The Mystery of God could be called the Corpus Christi Coupled Mystery. No, I do not mean a mysterious married couple from a city in Texas.
The Mystery of God goes without elaboration or explanation when first mentioned in Revelation 10:7. It is just suddenly dropped into the Apocalypse’s eccentric mix. Because that is so — because it is not elaborated upon or explained, the Mystery of God can be missed by readers. Joe Reader might not consider what the Mystery is. Joanna Reader might not even notice it there. Nevertheless, the Mystery of God carries a lot more narrative importance than Joe or Joanna Reader may recognize. Since the Mystery of God immediately follows an awe inspiring celestial appearance and a solemn vow made by the Mighty Angel (who is actually Christ Jesus incognito), it must matter. Indeed, the Mystery matters a great deal. The mentioning of the Mystery even serves as a rudder for the ensuing narrative. It steers the remaining course of the Book of Revelation. Everything to follow 10:7 concerns the Corpus Christi Coupled Mystery. That is not an overstatement.
Although I discussed the Mystery of God in my last blog-cast, a refresher may be necessary and helpful here. Just what is the Mystery of God? For the sake of simplicity, readers can equate the Mystery of God with the Church of Christ, which is sometimes metaphorically called the Body of Christ. The Mystery of God could be called the Corpus Christi, since Corpus Christi is the Latin translation of the Body of Christ. Since the Latin phrase helpfully rhymes, I suggest readers remember it as the Corpus Christi Mystery. But one more elaborative word should be inserted into that that title. The word to add is coupled, resulting in the Corpus Christi Coupled Mystery.
The Mystery of God, the Church, can thus be likened to a body. This is an anatomical analogy. Like a body, the Church is an extension of and living instrument of its Head, who is Christ. Corporately, believers form a living entity that cooperatively accomplishes Christ’s purposes. Believers do so by daily drawing upon the power of the Holy Spirit. Cooperative Christians function on Earth as the Corpus Christi, the instrumental anatomy of Christ.
In my last blog-cast I used another analogy. I equated the Mystery of God with adoption. That analogy has not been abandoned. It still holds true. Adoption is a great way to think about the Mystery of God, about the Church, the Christian community. Adoption brings a blended family immediately to mind. A blended family could also be called a coupled family. And that is how the Church is supposed to behave — like a caring, nurturing blended (or coupled) family.
The adoptive coupling is the big surprise. It is a marvel and a mystery that God invited Gentiles into the household. Even Gentiles are invited. Gentiles! This was shocking and scandalous to Jesus’ first followers. Gentiles were hitherto anathema. Gentiles were polluted. Gentiles were infectious. Was it possible that God would open the family of faith to Gentiles?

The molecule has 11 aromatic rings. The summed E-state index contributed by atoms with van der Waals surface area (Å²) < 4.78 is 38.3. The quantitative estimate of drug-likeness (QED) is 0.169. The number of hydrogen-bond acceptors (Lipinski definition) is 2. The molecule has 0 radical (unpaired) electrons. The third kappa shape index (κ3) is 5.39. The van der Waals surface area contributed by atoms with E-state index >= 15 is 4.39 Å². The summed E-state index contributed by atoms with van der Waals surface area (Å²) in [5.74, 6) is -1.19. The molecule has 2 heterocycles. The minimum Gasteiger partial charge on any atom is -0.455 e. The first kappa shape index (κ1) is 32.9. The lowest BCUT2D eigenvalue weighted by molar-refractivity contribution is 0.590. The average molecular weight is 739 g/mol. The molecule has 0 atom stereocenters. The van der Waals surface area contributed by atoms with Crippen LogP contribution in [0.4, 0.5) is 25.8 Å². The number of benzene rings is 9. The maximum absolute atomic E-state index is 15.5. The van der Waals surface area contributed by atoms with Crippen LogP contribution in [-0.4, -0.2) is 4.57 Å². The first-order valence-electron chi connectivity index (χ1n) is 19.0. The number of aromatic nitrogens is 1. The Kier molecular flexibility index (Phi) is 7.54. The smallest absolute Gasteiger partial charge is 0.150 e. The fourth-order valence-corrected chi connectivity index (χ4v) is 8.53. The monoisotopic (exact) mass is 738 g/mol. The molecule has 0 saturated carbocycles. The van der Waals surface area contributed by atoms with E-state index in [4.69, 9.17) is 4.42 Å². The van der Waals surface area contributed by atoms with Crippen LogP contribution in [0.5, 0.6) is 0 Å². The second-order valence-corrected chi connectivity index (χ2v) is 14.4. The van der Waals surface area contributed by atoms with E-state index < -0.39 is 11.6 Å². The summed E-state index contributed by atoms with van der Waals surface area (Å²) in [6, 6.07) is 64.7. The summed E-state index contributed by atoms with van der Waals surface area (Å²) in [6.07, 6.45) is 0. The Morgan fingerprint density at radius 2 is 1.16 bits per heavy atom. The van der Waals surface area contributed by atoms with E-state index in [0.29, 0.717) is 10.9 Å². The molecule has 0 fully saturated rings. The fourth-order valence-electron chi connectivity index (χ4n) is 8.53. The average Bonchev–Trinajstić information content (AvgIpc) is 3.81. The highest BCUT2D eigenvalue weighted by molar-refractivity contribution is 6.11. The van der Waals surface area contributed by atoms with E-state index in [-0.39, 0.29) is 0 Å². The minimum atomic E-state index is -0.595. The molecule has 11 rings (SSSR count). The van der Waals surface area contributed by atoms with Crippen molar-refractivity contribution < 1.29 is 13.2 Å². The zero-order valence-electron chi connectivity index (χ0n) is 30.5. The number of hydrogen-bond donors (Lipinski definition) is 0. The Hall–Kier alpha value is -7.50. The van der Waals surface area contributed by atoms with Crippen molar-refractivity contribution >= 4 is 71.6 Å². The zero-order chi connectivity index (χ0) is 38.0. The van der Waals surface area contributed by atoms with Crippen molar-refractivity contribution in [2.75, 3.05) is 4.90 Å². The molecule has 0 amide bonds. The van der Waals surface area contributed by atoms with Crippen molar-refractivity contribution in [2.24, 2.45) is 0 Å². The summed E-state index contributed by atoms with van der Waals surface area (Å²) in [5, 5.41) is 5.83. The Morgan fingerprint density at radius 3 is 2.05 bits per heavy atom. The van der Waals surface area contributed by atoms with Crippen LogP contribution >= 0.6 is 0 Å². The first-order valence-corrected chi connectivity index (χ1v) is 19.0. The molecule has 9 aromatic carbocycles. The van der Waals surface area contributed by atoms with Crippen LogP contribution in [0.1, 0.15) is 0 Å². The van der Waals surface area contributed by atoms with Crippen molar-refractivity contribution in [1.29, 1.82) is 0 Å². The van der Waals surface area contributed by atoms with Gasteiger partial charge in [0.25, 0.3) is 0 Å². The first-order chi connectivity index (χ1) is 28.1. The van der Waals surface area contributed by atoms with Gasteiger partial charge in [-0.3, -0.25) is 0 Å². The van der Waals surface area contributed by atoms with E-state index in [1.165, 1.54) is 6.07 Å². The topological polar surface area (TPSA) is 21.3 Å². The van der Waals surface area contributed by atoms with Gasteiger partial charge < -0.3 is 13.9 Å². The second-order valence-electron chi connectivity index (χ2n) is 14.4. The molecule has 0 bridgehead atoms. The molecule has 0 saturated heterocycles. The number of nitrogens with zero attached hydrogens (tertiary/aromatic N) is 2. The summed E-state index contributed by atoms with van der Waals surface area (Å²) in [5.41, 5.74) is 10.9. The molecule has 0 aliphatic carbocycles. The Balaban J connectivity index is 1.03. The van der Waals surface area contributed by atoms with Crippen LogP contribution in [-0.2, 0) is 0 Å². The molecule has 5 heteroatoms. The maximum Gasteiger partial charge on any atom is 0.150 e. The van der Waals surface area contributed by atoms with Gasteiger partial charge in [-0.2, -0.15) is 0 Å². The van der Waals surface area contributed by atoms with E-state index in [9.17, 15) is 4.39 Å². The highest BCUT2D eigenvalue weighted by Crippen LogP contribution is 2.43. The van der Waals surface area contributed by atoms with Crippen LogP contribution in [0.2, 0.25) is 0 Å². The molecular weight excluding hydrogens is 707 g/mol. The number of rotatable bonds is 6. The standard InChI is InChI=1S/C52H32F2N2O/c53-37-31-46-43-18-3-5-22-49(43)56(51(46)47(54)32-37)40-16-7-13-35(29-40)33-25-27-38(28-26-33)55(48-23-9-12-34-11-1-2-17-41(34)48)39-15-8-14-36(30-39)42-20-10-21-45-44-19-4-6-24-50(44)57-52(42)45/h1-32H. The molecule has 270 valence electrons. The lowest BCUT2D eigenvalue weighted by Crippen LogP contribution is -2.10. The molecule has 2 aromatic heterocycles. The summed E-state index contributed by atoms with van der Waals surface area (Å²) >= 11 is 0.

It was possible. And today God continues to invite distant strangers and even once hostile enemies to come join the household of God. That even includes foolish, stubborn sinners like you and me. God has invited us turn away from our sin and from ourselves. God has invited us to take a new path and follow Christ. And God has invited us to become part of a larger, longstanding family of faith. Surprisingly, complete strangers and awkward aliens like us are included in the invitation. We too are welcome to join the family, if we will only accept the invitation to submit to the leadership of Christ.
Once we are adopted into the family, we are incorporated into the anatomy. Notice the metaphorical mix and the symbolic switch, then. Anatomy and adoption are my two operative metaphors. To talk about the Church, we may and sometimes should switch up the descriptive symbolism. We do this since various metaphors are variously apt. Also notice that both the adoption metaphor and the anatomy metaphor are taken straight from scripture (see Ephesians 1:5; 1 Corinthians 12:27).
In subsequent episodes, beginning in Chapter Eleven, Revelation is going to switch the symbolism some more. Revelation will use several additional metaphors or symbols for the Church, for the Corpus Christi Coupled Mystery. Borrowing from the end of the Prophecy of Ezekiel, the Church will be depicted as a temple. Borrowing from the middle of the Prophecy of Zechariah, the Church will be depicted as two olive trees and two lamp-stands. But the primary, overarching symbolic image for the Church will be that of two fire-breathing martyrs — two testifying, miracle-working, persecuted, slain, but eventually resurrected and raptured martyrs. Be ready. We will see a mash-up of metaphors for the Church.
In summary, as we follow the narrative of Revelation our focus now and from hence is the Church of Christ, which is a blended family of native Jewish believers and adoptive Gentile believers, believers who have been coupled together by one Spirit to form a body — the Corpus Christi Coupling, the Mystery of God.